GB: We are in the process of creating these connections in Mexico, but there are examples of what Takeda has done in other regions of the world. Boston has been a key player in the Takeda partnerships because it is a city that is very active in terms of health and science. Takeda has an artificial intelligence collaboration with MIT; they have a series of AI research projects from image to speech analysis. Our ICC in Bratislava is working on robotic process automation and digitization across our value chain.
EF: Companies now have a physical and a digital footprint and must find the balance between those two aspects. Can you tell us what it really means to be a digital pharmaceutical company?
GB: Digital transformation is a business strategy that comes from the top level of the corporate vision. It goes beyond technology and includes many human aspects to ensure the value that digital transformation can have for any type of company. In the ICCs, we have a combination of capabilities; we are trying to be a muscle that can adapt to coming challenges. Technologies come and go, and there will always be new upcoming technology. You don’t build your strategy around a specific technology; what you do is create a new way of work, a new set of capabilities, mindsets, and ways of working within the organization.
In the ICCs, we are organized in chapters because we believe in agility as a new mechanism of work that allows operational business units to work more closely with technological units until that barrier ceases to exist and projects are developed by multidisciplinary teams. We also believe in the iterative nature of technology. We seek to go beyond projects; we aim to develop value streams in direct response to the needs of our people, patients, and planet. We work both to improve existing processes and to create innovative experiencesTechnological is not an end but a very important enabler of transformation.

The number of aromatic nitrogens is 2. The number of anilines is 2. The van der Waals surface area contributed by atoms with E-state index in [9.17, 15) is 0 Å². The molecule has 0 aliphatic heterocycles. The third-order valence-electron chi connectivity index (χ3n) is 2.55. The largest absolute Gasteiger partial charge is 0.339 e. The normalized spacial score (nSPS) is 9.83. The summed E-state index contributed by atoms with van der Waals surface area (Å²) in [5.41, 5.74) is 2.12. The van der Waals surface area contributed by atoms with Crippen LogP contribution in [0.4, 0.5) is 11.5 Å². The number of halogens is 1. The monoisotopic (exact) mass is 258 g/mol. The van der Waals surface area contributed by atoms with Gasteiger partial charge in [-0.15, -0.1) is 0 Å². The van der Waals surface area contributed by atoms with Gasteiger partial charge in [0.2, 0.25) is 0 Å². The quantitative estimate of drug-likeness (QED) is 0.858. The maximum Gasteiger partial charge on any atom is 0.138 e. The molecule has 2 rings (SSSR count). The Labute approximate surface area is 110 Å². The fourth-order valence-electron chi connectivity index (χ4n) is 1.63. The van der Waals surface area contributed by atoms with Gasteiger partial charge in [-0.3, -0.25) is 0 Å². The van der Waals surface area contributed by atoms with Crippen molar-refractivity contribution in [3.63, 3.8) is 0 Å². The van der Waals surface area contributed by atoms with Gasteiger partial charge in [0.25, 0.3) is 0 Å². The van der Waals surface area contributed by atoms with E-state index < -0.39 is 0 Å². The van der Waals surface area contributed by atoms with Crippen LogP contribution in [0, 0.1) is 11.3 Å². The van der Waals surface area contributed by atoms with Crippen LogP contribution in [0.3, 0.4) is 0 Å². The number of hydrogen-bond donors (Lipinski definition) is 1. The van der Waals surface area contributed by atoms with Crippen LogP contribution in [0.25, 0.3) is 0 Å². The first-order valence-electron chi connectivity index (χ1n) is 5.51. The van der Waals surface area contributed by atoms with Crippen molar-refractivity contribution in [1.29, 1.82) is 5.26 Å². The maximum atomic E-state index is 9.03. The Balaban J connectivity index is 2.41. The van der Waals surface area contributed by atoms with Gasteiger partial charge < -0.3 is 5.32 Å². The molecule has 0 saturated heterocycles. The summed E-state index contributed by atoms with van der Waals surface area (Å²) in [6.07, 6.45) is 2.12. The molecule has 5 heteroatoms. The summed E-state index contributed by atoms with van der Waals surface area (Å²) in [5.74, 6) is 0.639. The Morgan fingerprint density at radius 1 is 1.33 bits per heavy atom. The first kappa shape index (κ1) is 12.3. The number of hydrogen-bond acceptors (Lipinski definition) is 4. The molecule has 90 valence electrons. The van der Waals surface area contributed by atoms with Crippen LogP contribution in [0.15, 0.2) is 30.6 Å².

Humans are the beginning and the end of any digital transformation. We need to ensure that change is properly managed. One of the chapters that we have is focused on change management. We also have external-facing chapters that are transforming our omnichannel interactions with personalization and proactive solutions for medical professionals as well as the patients who engage with our treatments and provide feedback.
EF: How does Taketa plan to attract and retain the best of the talent in the field?
GB: The value proposition that we have for the talent that will work for us is very complete. There are three principal activities that we are conducting during the setup phase of the ICC; the first one is to raise awareness and inform the market of our project and avenues to collaborate. Takeda has a long trajectory and established brand in the pharmaceutical industry worldwide and is actively driving biotech innovation. When you think about digital capability building, we are in the process of positioning our in-house capabilities and attracting relevant talent. This involves bringing an entirely new set of roles into the business, including data engineers, designers, software developers, and transformation managers, and applying digital aspects to marketing, manufacturing, and supply chain. We are bringing more than 250 diverse talents into the organization.
The second thing is approaching academia and universities to conduct joint forums and initiatives to attract recent graduates and alumni networks interested in digital transformation and that share our vision of better health and a brighter future for the world as well as our values.